Wednesday, 19 August 2009

Think Practically; Do Not Worry Unnecessarily.

Of things some are in or power, and others are not. In our power are opinion, movement toward a thing, desire, aversion and in a word, whatever are our own acts: not in our power are the body, property, reputation, offices, and in a word, whatever are not our own acts…… remember then, that if you think the things which are by nature slavish to be free, and the things which are in the power of others to be you own, you will be hindered, you will lament, you will be disturbed……examine it……. If it relates to anything which is not in our power, be ready to say, that it does not concern you.

- Epictetus.

To a great extent fatigue in such cases is due to worry, and worry could be prevented by a better philosophy of life and a little more mental discipline.” I think we could all benefit from this pity observation every now and then. An interesting exercise for the persistent worrier to undertake would be to try and calculate how much hours of his life were wasted by unnecessarily thinking and worrying. It would, no doubt, run into thousands of useless hours; hours that cannot be returned to you.

Nothing is so exhausting as indecision and nothing is so futile” indeed, I would add that life seems to unfold by itself, irregardless of what we wish to see, or how we want it to be. Mostly it turns out for the better, only rarely, does it seem, to go bad (I’m talking about our ordinary daily wants and needs and desires) Another exercise, then, to carry out, is to reflect on all the times you worried about a possible, impending problem, as opposed to actually dealing with it, when or if, indeed, it emerged at all? So much of our time is spent in fantasy, WHAT IF, IF-THEN WHAT WILL I DO?…… We become angry and upset over things that have not happened yet; Epictetus then, was correct: he said that some things are in our power, and some things are not; concerning things under our control - we can simply do our best; think things through with the best evidence available to us - as to all else, we will just have to wait till we get more knowledge - it is beyond our power; out of our hands.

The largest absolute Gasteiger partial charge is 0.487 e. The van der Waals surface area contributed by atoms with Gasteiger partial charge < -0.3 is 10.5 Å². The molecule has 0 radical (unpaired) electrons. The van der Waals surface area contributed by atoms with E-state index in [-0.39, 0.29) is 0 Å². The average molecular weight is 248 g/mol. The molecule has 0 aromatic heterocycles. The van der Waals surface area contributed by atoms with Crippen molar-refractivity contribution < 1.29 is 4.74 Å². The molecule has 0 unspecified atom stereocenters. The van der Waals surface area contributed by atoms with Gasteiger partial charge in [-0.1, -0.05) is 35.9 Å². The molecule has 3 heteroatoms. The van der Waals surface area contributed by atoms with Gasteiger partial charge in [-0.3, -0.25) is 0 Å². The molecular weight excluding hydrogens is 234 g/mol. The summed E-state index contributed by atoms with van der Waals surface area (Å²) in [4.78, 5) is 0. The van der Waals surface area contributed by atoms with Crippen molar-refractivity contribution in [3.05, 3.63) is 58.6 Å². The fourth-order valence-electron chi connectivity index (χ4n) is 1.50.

The wise man thinks about his troubles only when there is some purpose in doing so; at other times he thinks about other things, or, if it is night, about nothing at all.” Thinking practically then, and knowing when to abandon thinking, is, I believe, a skill and a mental discipline, that can be learned. Purposeful thinking consists of: ends and goals; possibilities and opportunities; doubts and certainties; means and methods. A good person to consult on this is Edward De Bono. De Bono, who coined the phrase: “ Lateral Thinker”, offers a range of practical thinking tools to help one make decisions and think creatively. A few of his tools are: PMI, Positives, Minuses, and Interesting; EBS, Examine Both Sides; TEC, Task and Target, Expand and Explore, Contract and Conclude.

Its useful, perhaps then, to familiarize oneself with these tools; moreover, mind maps, lists, and clearly formulating the problem in writing, are skilful techinques of dealing with problems, whatever they may be. It is certainly an improvement, as opposed, to simply going round and round in unending circles of discursive thought. There are, however, a few positions we can reach by such disciplined thinking. 1. We can have sufficient reason for acting. 2 sufficient reason for believing. 3. Sufficient reason for not acting. 4. Sufficient reason for not believing. 5. Suspending judgement or action pending further information. Once, though, we have made our decision, we ought to stick with it until shown to be wrong, or so demonstrated that there is a better way of doing something. Once we have solved our problem, or done our best with it; we should then, simply retire from the thinking process.

Absorption into something helps dissipate the self: painting; exercise; long walks in the hills; golf - whatever takes you fancy. For me, I find the practice of insight mediation, enormously useful and relaxing. It many ways it can provide a template of mental discipline, and a access to serenity. This, I will be discussing in my next blog.



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